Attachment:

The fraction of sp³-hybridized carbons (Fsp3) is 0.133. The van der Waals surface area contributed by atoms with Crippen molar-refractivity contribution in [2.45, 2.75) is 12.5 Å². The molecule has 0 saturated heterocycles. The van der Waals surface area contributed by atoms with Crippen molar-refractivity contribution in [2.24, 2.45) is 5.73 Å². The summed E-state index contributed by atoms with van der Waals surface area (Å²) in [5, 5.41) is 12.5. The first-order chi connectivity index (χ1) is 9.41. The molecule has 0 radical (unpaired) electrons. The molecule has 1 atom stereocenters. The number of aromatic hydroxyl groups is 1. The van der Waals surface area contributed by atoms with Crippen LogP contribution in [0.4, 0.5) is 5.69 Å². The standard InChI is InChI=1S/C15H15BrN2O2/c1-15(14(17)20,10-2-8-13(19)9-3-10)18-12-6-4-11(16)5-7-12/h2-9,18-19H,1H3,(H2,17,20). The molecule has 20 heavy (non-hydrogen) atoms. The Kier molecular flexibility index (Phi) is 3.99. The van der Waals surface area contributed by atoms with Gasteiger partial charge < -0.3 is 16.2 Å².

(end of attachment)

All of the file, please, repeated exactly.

The fraction of sp³-hybridized carbons (Fsp3) is 0.133. The van der Waals surface area contributed by atoms with Crippen molar-refractivity contribution in [2.45, 2.75) is 12.5 Å². The molecule has 0 saturated heterocycles. The van der Waals surface area contributed by atoms with Crippen molar-refractivity contribution in [2.24, 2.45) is 5.73 Å². The summed E-state index contributed by atoms with van der Waals surface area (Å²) in [5, 5.41) is 12.5. The first-order chi connectivity index (χ1) is 9.41. The molecule has 0 radical (unpaired) electrons. The molecule has 1 atom stereocenters. The number of aromatic hydroxyl groups is 1. The van der Waals surface area contributed by atoms with Crippen LogP contribution in [0.4, 0.5) is 5.69 Å². The standard InChI is InChI=1S/C15H15BrN2O2/c1-15(14(17)20,10-2-8-13(19)9-3-10)18-12-6-4-11(16)5-7-12/h2-9,18-19H,1H3,(H2,17,20). The molecule has 20 heavy (non-hydrogen) atoms. The Kier molecular flexibility index (Phi) is 3.99. The van der Waals surface area contributed by atoms with Gasteiger partial charge < -0.3 is 16.2 Å².